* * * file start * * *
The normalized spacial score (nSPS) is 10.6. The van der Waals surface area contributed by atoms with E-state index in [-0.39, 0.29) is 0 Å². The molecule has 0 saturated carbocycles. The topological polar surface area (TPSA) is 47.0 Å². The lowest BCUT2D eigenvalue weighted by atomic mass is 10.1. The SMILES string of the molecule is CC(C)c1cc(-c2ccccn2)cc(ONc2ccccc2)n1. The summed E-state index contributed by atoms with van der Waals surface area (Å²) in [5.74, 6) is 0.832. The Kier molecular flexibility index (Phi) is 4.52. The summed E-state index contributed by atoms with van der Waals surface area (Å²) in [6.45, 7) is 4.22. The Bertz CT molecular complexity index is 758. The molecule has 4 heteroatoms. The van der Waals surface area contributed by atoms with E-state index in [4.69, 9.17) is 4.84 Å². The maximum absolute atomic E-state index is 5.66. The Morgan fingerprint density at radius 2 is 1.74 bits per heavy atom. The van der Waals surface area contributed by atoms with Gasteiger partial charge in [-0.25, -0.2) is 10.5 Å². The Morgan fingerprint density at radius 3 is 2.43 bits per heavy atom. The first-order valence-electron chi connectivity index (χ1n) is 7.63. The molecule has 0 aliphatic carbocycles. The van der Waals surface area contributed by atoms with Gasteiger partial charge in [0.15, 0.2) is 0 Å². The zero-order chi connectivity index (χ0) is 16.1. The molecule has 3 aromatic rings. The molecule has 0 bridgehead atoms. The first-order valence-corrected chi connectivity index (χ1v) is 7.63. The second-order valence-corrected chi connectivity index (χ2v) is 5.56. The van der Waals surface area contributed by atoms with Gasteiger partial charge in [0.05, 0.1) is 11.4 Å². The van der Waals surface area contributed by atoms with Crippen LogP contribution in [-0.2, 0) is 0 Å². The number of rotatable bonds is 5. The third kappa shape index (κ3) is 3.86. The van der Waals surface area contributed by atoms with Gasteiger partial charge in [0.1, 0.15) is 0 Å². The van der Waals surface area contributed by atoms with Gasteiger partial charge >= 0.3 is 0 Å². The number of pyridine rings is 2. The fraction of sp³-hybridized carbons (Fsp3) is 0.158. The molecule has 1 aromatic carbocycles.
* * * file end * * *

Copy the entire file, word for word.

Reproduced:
The normalized spacial score (nSPS) is 10.6. The van der Waals surface area contributed by atoms with E-state index in [-0.39, 0.29) is 0 Å². The molecule has 0 saturated carbocycles. The topological polar surface area (TPSA) is 47.0 Å². The lowest BCUT2D eigenvalue weighted by atomic mass is 10.1. The SMILES string of the molecule is CC(C)c1cc(-c2ccccn2)cc(ONc2ccccc2)n1. The summed E-state index contributed by atoms with van der Waals surface area (Å²) in [5.74, 6) is 0.832. The Kier molecular flexibility index (Phi) is 4.52. The summed E-state index contributed by atoms with van der Waals surface area (Å²) in [6.45, 7) is 4.22. The Bertz CT molecular complexity index is 758. The molecule has 4 heteroatoms. The van der Waals surface area contributed by atoms with E-state index in [4.69, 9.17) is 4.84 Å². The maximum absolute atomic E-state index is 5.66. The Morgan fingerprint density at radius 2 is 1.74 bits per heavy atom. The van der Waals surface area contributed by atoms with Gasteiger partial charge in [-0.25, -0.2) is 10.5 Å². The Morgan fingerprint density at radius 3 is 2.43 bits per heavy atom. The first-order valence-electron chi connectivity index (χ1n) is 7.63. The molecule has 0 aliphatic carbocycles. The van der Waals surface area contributed by atoms with Gasteiger partial charge in [0.15, 0.2) is 0 Å². The zero-order chi connectivity index (χ0) is 16.1. The molecule has 3 aromatic rings. The molecule has 0 bridgehead atoms. The first-order valence-corrected chi connectivity index (χ1v) is 7.63. The second-order valence-corrected chi connectivity index (χ2v) is 5.56. The van der Waals surface area contributed by atoms with Gasteiger partial charge in [0.05, 0.1) is 11.4 Å². The van der Waals surface area contributed by atoms with Crippen LogP contribution in [-0.2, 0) is 0 Å². The number of rotatable bonds is 5. The third kappa shape index (κ3) is 3.86. The van der Waals surface area contributed by atoms with Gasteiger partial charge in [0.1, 0.15) is 0 Å². The van der Waals surface area contributed by atoms with Gasteiger partial charge >= 0.3 is 0 Å². The number of pyridine rings is 2. The fraction of sp³-hybridized carbons (Fsp3) is 0.158. The molecule has 1 aromatic carbocycles.